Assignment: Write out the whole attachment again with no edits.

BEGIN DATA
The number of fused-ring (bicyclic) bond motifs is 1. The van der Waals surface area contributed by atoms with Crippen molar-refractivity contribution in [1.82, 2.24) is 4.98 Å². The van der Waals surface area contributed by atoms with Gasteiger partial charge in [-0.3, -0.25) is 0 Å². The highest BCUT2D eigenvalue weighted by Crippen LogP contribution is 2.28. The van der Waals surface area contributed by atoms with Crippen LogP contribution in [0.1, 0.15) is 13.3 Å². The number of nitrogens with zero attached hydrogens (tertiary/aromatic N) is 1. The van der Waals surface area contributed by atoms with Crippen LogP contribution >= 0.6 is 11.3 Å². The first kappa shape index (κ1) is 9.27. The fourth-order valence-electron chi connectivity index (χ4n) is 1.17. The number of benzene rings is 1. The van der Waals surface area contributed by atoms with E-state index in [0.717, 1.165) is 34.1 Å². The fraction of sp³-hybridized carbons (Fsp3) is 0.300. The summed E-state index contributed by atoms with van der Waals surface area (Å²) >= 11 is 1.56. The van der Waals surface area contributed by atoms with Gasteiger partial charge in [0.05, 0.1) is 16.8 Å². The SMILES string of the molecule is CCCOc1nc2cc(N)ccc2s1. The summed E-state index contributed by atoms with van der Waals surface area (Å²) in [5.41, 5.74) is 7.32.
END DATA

The number of fused-ring (bicyclic) bond motifs is 1. The van der Waals surface area contributed by atoms with Crippen molar-refractivity contribution in [1.82, 2.24) is 4.98 Å². The van der Waals surface area contributed by atoms with Gasteiger partial charge in [-0.3, -0.25) is 0 Å². The highest BCUT2D eigenvalue weighted by Crippen LogP contribution is 2.28. The van der Waals surface area contributed by atoms with Crippen LogP contribution in [0.1, 0.15) is 13.3 Å². The number of nitrogens with zero attached hydrogens (tertiary/aromatic N) is 1. The van der Waals surface area contributed by atoms with Crippen LogP contribution >= 0.6 is 11.3 Å². The first kappa shape index (κ1) is 9.27. The fourth-order valence-electron chi connectivity index (χ4n) is 1.17. The number of benzene rings is 1. The van der Waals surface area contributed by atoms with E-state index in [0.717, 1.165) is 34.1 Å². The fraction of sp³-hybridized carbons (Fsp3) is 0.300. The summed E-state index contributed by atoms with van der Waals surface area (Å²) >= 11 is 1.56. The van der Waals surface area contributed by atoms with Gasteiger partial charge in [0.05, 0.1) is 16.8 Å². The SMILES string of the molecule is CCCOc1nc2cc(N)ccc2s1. The summed E-state index contributed by atoms with van der Waals surface area (Å²) in [5.41, 5.74) is 7.32.